If all you knew about Jennifer Kerns is her job title of executive editor of the Colorado Statesman, you may have been surprised if you attended last Thursday’s meeting of the North Jeffco Tea Party, where she provided an evening lecture titled, “Brokered Brand: How the GOP continues to compromise its brand and lose elections… and what you can do about it.”
How many times does State Sen. Laura Woods (R-Westminster) have to say she likes Donald Trump before a reporter will ask her the simple question of, why?
Colorado GOP chair appears to side with those who think Trump doesn’t need magic number of delegates to win on first ballot
Former Fox 31 Denver political reporter Eli Stokols writes that GOP operatives see Donald Trump winning the GOP nomination if he gets close to the magic number of 1,237 delegates.
In a radio interview yesterday, GOP U.S. Senate candidate Robert Blaha said choice is “not going to be an issue” in in Colorado’s U.S. Senate campaign because women are “really smart” and will not be concerned about Blaha’s opposition to all abortion, even for rape and incest (unless the mother’s life is in danger).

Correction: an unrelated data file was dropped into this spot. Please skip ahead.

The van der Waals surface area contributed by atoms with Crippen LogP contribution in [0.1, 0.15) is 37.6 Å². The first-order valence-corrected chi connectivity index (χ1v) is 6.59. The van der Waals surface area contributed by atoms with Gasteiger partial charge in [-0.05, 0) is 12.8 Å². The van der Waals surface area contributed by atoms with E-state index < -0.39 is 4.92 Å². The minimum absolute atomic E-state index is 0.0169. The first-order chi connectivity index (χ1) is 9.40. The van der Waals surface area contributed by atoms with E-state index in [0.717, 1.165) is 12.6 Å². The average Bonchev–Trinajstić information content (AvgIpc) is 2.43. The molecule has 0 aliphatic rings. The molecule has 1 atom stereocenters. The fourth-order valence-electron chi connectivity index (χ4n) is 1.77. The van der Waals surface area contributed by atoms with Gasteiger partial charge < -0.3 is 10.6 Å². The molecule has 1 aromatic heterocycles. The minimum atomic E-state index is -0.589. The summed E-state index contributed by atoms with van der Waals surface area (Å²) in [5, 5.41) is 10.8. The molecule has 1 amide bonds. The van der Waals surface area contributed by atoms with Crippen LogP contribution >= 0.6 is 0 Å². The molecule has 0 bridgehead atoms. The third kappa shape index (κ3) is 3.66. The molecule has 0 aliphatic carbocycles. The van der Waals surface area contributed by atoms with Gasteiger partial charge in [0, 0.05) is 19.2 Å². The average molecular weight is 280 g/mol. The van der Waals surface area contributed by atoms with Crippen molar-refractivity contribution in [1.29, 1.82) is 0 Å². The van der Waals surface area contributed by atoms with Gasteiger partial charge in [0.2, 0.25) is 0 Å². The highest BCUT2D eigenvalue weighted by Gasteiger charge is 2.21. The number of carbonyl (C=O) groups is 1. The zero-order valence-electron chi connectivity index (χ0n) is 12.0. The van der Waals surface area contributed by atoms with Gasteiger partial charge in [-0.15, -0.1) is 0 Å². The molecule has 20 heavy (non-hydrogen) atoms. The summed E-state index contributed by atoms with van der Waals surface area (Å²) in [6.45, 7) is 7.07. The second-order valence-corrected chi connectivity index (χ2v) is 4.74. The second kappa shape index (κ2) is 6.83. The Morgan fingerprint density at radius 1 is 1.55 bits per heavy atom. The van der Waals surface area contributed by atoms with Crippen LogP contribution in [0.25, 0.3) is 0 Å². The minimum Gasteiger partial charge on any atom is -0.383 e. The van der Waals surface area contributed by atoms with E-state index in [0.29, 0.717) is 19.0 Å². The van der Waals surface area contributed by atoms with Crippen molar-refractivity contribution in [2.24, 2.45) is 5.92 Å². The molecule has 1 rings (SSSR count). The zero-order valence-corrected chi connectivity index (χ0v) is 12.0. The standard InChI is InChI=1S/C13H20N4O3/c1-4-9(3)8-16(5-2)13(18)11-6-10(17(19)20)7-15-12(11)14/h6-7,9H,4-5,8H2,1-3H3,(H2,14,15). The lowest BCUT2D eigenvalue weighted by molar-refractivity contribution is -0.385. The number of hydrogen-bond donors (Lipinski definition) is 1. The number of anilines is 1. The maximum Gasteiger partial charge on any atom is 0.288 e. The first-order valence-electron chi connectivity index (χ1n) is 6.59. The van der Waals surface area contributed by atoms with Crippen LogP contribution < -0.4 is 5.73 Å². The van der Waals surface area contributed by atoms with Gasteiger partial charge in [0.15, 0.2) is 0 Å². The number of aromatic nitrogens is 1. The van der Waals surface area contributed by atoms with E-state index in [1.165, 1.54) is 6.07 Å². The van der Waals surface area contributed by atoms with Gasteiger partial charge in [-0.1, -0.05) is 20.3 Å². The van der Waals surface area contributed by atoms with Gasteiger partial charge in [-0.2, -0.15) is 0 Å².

A predatory-lending bill, allowing lenders to make more money on high-interest loans, passed a state senate committee yesterday, with supporters of the bill telling reporters that increased profits are necessary to keep personal-loan lenders in Colorado.
The Denver Post is shortening the length of subscriptions with a deceptive tactic, allowing the newspaper to collect more money by forcing subscribers to renew earlier than they might have expected when they signed up.
Breitbart should state that Woods likes Trump, making her involvement in pro-Cruz shenanigans unlikely
Breitbart’s Julia Hahn reports that four Colorado lawmakers, who are members of Ted Cruz’s “Colorado Leadership Team, voted against a 2015 bill that would have created a presidential primary in Colorado.
Sometimes reporters ignore bills in the state legislature that look like they would surely die quickly in the hands of divided government. But here’s a piece of right-wing legislation that surprisingly cleared Colorado’s divided legislature last year, before a being vetoed by Gov. John Hickenlooper: a “predatory-lending” bill.